DETROIT - Rosa Lee Parks, whose refusal to give up her bus seat to a white man sparked the modern civil rights movement, died Monday. She was 92.Amazing how small events can ripple out into meaningful change.
Mrs. Parks died at her home of natural causes, said Karen Morgan, a spokeswoman for U.S. Rep. John Conyers (news, bio, voting record), D-Mich.
Mrs. Parks was 42 when she committed an act of defiance in 1955 that was to change the course of American history and earn her the title "mother of the civil rights movement." [SNIP]
The Montgomery, Ala., seamstress, an active member of the local chapter of the
National Association for the Advancement of Colored People, was riding on a city bus Dec. 1, 1955, when a white man demanded her seat.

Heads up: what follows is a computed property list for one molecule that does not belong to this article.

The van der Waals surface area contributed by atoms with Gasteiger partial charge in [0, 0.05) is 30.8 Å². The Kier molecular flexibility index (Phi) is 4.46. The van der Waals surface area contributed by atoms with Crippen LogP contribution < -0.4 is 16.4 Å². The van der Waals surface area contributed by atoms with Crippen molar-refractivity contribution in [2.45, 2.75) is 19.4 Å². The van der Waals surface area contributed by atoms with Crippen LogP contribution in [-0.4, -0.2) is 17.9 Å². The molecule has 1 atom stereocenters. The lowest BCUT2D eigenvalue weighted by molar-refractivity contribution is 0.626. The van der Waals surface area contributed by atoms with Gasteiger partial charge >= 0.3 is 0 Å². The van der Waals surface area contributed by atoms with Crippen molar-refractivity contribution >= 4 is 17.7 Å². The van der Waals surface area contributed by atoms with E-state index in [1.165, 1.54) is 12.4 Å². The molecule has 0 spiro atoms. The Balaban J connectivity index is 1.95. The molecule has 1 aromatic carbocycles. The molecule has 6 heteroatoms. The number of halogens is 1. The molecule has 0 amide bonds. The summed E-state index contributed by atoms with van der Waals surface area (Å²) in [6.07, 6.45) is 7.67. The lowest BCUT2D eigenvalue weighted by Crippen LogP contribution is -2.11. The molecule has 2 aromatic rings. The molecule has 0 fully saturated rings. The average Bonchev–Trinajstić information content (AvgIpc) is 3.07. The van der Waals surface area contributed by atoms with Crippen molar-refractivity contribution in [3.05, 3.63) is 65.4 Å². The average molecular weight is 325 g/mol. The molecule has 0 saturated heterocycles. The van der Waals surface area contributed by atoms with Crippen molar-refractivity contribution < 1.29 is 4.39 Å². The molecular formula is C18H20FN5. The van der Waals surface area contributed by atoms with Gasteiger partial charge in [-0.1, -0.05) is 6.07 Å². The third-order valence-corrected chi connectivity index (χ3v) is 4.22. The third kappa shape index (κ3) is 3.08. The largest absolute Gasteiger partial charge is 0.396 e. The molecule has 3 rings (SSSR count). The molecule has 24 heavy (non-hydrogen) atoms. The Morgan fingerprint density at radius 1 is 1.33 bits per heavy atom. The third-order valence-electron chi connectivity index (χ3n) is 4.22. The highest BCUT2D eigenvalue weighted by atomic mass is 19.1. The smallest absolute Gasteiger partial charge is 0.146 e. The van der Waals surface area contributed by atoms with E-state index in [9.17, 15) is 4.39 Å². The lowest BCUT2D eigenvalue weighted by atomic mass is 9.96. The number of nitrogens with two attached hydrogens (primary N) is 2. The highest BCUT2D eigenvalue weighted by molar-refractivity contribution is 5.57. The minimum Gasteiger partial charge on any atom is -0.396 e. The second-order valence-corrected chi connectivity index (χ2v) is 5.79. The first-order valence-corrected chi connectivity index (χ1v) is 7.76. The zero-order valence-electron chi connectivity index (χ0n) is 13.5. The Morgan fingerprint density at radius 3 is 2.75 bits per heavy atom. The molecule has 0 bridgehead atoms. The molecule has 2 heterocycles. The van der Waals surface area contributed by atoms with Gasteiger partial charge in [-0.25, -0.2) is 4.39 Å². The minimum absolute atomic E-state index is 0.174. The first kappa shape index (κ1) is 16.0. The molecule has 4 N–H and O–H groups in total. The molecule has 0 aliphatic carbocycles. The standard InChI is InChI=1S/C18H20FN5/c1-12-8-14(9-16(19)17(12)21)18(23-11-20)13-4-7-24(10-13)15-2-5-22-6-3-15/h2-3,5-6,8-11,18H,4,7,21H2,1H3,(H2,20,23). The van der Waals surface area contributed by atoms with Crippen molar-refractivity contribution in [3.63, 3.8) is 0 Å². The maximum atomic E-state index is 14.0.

Mrs. Parks refused, despite rules requiring blacks to yield their seats to whites. Two black Montgomery women had been arrested earlier that year on the same charge, but Mrs. Parks was jailed. She also was fined $14.
Speaking in 1992, she said history too often maintains "that my feet were hurting and I didn't know why I refused to stand up when they told me. But the real reason of my not standing up was I felt that I had a right to be treated as any other passenger. We had endured that kind of treatment for too long."
Her arrest triggered a 381-day boycott of the bus system organized by a then little-known Baptist minister, the Rev. Martin Luther King Jr., who later earned the Nobel Peace Prize for his work. [SNIP]
The movement culminated in the 1964 federal Civil Rights Act, which banned racial discrimination in public accommodations.
Rest in Peace, Mrs. Parks. You've definitely earned it.